It is an old truism that you can't win a league title with an unreliable goalkeeper and David De Gea produced further evidence of that brutal reality as Manchester United's Premier League ambitions suffered a devastating blow with a 2-1 defeat against bottom club Sheffield United.
The mistakes of one man are never solely to blame for a defeat. There are always other factors involved when a team fails to measure up, but while United lacked creativity, a cutting edge and defensive solidity against a team that had scored just 10 goals in 19 league games prior to their trip to Old Trafford, the fallibility of their goalkeeper was why they finally wound up in a hole they couldn't climb out of.
With Manchester City grabbing top spot with a 5-0 win against West Brom at The Hawthorns on Tuesday, this game should have been the perfect opportunity for United to reclaim pole position by winning against, by some distance, the worst team in the division. It is not a stretch to hand the Blades that unenviable billing considering they had won just one league game prior to this one and were on course to fall short of Derby County's record low of 11 points from a Premier League season, set in 2007-08.
But despite their nightmare season -- they were even three players short of a full substitutes' bench in this game -- Sheffield United were able to claim their first win at Old Trafford since Dec. 1973, thanks to the home side's inability to overcome the mistakes made by their goalkeeper.
"We had all the possession, but when you concede two bad goals, it's always going to be difficult," United manager Ole Gunnar Solskjaer said.
De Gea was once billed as the world's best keeper, but the Spain No.1 has been unable to reproduce his best form since enduring a mistake-ridden World Cup in 2018. The 30-year-old has had to answer questions about his performances ever since.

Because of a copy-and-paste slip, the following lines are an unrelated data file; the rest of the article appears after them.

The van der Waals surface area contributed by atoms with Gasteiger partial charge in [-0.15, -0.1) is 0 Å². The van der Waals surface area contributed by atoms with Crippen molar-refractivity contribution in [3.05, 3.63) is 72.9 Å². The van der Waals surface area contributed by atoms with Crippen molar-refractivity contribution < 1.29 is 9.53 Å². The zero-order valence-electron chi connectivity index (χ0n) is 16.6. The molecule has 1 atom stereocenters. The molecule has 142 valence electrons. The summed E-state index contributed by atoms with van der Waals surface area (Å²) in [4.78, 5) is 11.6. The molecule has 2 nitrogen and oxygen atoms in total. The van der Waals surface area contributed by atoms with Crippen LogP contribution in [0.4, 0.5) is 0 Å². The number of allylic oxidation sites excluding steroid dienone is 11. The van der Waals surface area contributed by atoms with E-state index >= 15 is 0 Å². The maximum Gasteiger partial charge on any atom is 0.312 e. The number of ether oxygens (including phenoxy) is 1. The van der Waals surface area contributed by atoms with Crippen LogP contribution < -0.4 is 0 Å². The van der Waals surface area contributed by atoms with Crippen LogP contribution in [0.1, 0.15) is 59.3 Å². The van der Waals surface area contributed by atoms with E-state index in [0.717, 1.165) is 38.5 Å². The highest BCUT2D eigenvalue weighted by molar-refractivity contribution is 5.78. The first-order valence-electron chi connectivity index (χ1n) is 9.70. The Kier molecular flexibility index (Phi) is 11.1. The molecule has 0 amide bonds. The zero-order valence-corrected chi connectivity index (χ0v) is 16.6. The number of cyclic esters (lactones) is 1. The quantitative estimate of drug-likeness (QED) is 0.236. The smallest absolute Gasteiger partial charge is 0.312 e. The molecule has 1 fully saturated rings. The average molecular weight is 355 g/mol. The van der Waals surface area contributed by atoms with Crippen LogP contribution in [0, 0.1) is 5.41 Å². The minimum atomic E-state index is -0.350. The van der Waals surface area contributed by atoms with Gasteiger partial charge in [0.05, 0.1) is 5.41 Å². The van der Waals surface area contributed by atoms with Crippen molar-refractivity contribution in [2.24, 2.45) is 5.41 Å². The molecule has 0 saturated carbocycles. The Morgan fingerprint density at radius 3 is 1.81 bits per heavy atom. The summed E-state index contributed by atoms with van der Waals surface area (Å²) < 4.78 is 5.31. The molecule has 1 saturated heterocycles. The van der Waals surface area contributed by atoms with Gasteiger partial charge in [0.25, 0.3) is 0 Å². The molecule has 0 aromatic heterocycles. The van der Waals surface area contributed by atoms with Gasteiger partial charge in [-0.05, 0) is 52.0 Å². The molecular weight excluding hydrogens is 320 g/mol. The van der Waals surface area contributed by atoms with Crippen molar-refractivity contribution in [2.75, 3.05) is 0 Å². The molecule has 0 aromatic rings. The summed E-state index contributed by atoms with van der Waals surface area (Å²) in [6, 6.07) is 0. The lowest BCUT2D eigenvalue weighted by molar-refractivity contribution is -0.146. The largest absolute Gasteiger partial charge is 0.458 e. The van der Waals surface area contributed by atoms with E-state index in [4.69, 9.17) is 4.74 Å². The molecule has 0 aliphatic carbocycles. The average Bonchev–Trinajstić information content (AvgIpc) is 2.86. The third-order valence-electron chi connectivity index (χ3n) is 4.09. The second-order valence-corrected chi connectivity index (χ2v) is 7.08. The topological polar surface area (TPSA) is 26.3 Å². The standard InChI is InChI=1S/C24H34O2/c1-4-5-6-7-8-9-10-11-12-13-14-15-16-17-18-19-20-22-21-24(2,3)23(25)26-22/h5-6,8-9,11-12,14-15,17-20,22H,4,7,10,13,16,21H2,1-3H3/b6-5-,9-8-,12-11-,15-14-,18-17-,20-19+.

Solskjaer's decision to keep Dean Henderson at Old Trafford and deny the 23-year-old keeper another loan spell after two successful seasons at Sheffield United was made to put pressure on De Gea and make him raise his game this season. At times, he has done that, but his shortcomings remain and they were exposed on a bad night for a team harbouring genuine title aspirations for the first time since 2013.
The first goal, on 23 minutes, was down to De Gea. Replays showed that he was pushed off balance by a shove in the back by Sheffield United forward Billy Sharp before Kean Bryan headed in, but De Gea's failure to make a more decisive attempt to deal with a corner left him vulnerable to what followed. A displeased Solskjaer after insisted that 'the goal was a foul -- Sharp ran into De Gea."
De Gea's lack of confidence when dealing with set-pieces in a crowded penalty area is a long-standing problem -- it has cost United more than once this season -- and the visitors made the most of this weakness.
The goalkeeper let United down again in the second half, after Harry Maguire's headed equaliser on 64 minutes should have laid the platform for a home win. On this occasion, a weak and unconvincing attempted clearance fell straight to an opponent inside the penalty area before it was laid off to substitute Oliver Burke, whose deflected strike off Axel Tuanzebe put the Blades 2-1 ahead and ultimately secured their shock victory.
"The second goal we conceded is so poor, so sloppy," Solskjaer said. "Easy. We stopped getting out to the ball, three or four bad decisions, which is out of character."
In between De Gea's two mistakes, United toiled away and struggled to test a team that started the day with a -22 goal difference. Solsjkaer's selection played a major role in that. The United manager chose to leave Edinson Cavani on the bench and start with Anthony Martial as centre-forward, despite the Frenchman, who operates best on the left, repeatedly showing himself to be ill-equipped to play that role.
United were also unable to find a way through a five-man defence that has conceded 33 goals in 20 games. When teams sit deep against United, they consistently cause problems for Solskjaer's team because it is a side that is best when counter-attacking. Quite simply, with Plan A unable to work for United, they didn't have a convincing Plan B and the bottom team was able to keep them at bay.
But despite the combination of issues that led to United's defeat, it was De Gea's mistakes that gave them a mountain to climb and showed why it is so important for a title challenger to have a reliable goalkeeper. It is the fine details that matter and, in this game, those two errors of judgement proved decisive.
Go back through the history of Premier League champions and you won't find many, or any, goalkeepers who let their team down on so many occasions.
De Gea used to fall in that bracket for United, but not anymore.